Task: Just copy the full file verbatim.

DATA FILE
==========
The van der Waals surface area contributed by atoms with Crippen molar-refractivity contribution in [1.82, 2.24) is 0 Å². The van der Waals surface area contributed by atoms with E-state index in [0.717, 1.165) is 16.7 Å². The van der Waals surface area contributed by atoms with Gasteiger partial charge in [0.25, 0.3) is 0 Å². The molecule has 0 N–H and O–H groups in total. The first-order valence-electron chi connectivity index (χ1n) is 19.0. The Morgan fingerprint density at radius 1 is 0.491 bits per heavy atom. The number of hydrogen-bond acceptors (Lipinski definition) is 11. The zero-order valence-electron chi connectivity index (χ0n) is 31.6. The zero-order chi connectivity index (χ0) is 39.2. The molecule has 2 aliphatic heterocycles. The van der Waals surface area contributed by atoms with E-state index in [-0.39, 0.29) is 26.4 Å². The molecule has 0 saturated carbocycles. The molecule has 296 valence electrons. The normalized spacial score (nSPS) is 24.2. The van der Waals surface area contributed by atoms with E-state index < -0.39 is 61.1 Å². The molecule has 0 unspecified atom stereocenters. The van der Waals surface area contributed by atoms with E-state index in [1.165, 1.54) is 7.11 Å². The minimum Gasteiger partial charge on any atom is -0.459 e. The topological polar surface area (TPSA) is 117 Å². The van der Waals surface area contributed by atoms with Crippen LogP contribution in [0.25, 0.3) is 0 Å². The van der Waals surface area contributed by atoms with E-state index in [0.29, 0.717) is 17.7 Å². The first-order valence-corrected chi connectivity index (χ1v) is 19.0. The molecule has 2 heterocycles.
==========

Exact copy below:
The van der Waals surface area contributed by atoms with Crippen molar-refractivity contribution in [1.82, 2.24) is 0 Å². The van der Waals surface area contributed by atoms with E-state index in [0.717, 1.165) is 16.7 Å². The van der Waals surface area contributed by atoms with Gasteiger partial charge in [0.25, 0.3) is 0 Å². The molecule has 0 N–H and O–H groups in total. The first-order valence-electron chi connectivity index (χ1n) is 19.0. The Morgan fingerprint density at radius 1 is 0.491 bits per heavy atom. The number of hydrogen-bond acceptors (Lipinski definition) is 11. The zero-order valence-electron chi connectivity index (χ0n) is 31.6. The zero-order chi connectivity index (χ0) is 39.2. The molecule has 2 aliphatic heterocycles. The van der Waals surface area contributed by atoms with E-state index in [-0.39, 0.29) is 26.4 Å². The molecule has 0 saturated carbocycles. The molecule has 296 valence electrons. The normalized spacial score (nSPS) is 24.2. The van der Waals surface area contributed by atoms with E-state index < -0.39 is 61.1 Å². The molecule has 0 unspecified atom stereocenters. The van der Waals surface area contributed by atoms with E-state index in [1.165, 1.54) is 7.11 Å². The minimum Gasteiger partial charge on any atom is -0.459 e. The topological polar surface area (TPSA) is 117 Å². The van der Waals surface area contributed by atoms with Crippen LogP contribution in [0.25, 0.3) is 0 Å². The van der Waals surface area contributed by atoms with E-state index in [0.29, 0.717) is 17.7 Å². The first-order valence-corrected chi connectivity index (χ1v) is 19.0. The molecule has 2 heterocycles.